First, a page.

In February 2003, the Blair Government published its first Energy White Paper. This concluded that the current economics of nuclear power made it an unattractive option, and there are important issues of nuclear waste to be resolved. The Department of Trade and Industry (DTI) Minister at the time, Patricia Hewitt, said “It would have been foolish to announce …a new generation of nuclear power stations, because that would have guaranteed we would not make the necessary investments in energy efficiency and renewables.”
But the anti-nuclear Ministers in Blair’s Government at the time failed to kill it off altogether. Instead it was put on the back-burner, supposedly for five years. There were warnings even then that DTI officials would deliberately go slowly on renewables to keep nuclear alive – this is indeed what seems to have happened. Blair didn’t like the results of the 2003 energy review and started talking about re-visiting it as early as 2005. Nearly all the Ministers who pushed renewables and energy efficiency in 2003 had been moved by then, so in July 2006 a new draft White Paper backed new reactors.
Greenpeace challenged the legality of the July 2006 White Paper process, and in February 2007 the high court ruled it to be unlawful, so the Government was forced to hold another consultation. The second consultation ended on 10th October 2007 – by coincidence the 50th anniversary of Britain’s worst nuclear accident – the Windscale Fire. But this was no better than the first, and most environment groups had ended co-operation in September prior to a series of workshops held in 8 cities with 1,100 members of the public. They said the government had failed to fairly reflect the arguments, and distorted the evidence, dubbing it “a public relations stitch-up”, FoE said “it is clear that the Government has essentially made up its mind … we are not prepared to take part in this latest Government farce”.
Independently, 20 senior academics say the consultations were deliberately skewed by linking nuclear to fears about climate change – because the government knew this was the only way to get people to accept nuclear, albeit reluctantly. Participants were misled – an inconvenient truth about nuclear – that it can only make a small contribution to reducing the UK’s overall CO2 emissions – was buried.4
Patricia Hewitt’s replacement, John Hutton, now known as the Secretary of State for Business Enterprise and Regulatory Reform, insists there will no subsidies for new reactors but the small print of the January 2008 Energy White Paper suggests a ceiling on the price private firms will have to pay for waste management and decommissioning, reducing companies’ risks and making it cheaper for them to borrow. Greenpeace accused the government of providing covert subsidies and fixing the market.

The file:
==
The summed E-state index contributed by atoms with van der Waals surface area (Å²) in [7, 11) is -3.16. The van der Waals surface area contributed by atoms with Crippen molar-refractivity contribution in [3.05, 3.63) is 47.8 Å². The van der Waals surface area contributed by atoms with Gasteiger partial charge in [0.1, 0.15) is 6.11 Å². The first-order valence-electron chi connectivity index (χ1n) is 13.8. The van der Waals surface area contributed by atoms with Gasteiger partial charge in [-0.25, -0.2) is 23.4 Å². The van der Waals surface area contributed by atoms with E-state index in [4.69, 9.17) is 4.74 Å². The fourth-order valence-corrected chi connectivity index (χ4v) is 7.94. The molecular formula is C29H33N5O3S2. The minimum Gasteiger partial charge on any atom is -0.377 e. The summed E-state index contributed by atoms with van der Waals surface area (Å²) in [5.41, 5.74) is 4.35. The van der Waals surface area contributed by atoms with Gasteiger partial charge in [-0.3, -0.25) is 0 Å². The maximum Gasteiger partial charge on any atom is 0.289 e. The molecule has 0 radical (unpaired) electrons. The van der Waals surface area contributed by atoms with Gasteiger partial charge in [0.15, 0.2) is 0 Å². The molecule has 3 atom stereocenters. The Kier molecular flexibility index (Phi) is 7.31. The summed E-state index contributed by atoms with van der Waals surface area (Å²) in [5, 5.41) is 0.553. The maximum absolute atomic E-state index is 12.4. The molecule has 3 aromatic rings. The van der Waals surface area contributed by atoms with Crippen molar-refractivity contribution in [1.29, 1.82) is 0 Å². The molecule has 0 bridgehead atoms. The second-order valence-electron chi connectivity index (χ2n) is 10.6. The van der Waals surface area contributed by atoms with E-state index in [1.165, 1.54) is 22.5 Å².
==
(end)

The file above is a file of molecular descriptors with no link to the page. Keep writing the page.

Despite over two years’ work by the Government’s Committee on Radioactive Waste Management (CoRWM), there is still no clear solution to the problem of what to do with nuclear waste. CoRWM specifically said it did not want its recommendations seized upon to support new reactors, but that is exactly what the Government is doing. The Liberal Democrats spokesman, Vince Cable, complained that “Gordon Brown is wedded to building a new generation of nuclear power stations without providing any new evidence on how it would deal with waste ….”
The answer, according to the Government, is to bribe local communities to accept a nuclear waste dump. So, the next stage in the UK’s sorry thirty year history of nuclear dumping proposals will be a White Paper in the spring accompanied by a letter inviting municipalities to volunteer to host a dump.
Meanwhile, the devolved Scottish Government has expressed total opposition to nuclear power and refused to endorse the nuclear waste consultation process. It does not accept it is right to seek to bury nuclear waste, which will remain active for thousands of years, in a deep geological facility, or to expect any community to host such a facility.
Viewed from Europe, anti-nuclear activity in Britain may seem thin on the ground. Environment groups have prioritized work on climate, seeking to introduce policies on energy efficiency and renewables which NGOs in many other European countries can already take for granted. UK activists taking direct action against airport expansions and coal-fired power stations see themselves, quite rightly, as the last generation that can do anything about climate change. But, as last summer’s Heathrow Climate Camp day of action at Sizewell showed, nuclear power is not seen as a solution. If the proposals for new UK reactors continue to move ahead, and sites become clearer, nuclear power will be seen, not only as increasingly irrelevant to the job in hand, but as a positive hindrance which needs to be defeated.
This article originally appeared in WISE Nuclear Monitor No.671 April 17th 2008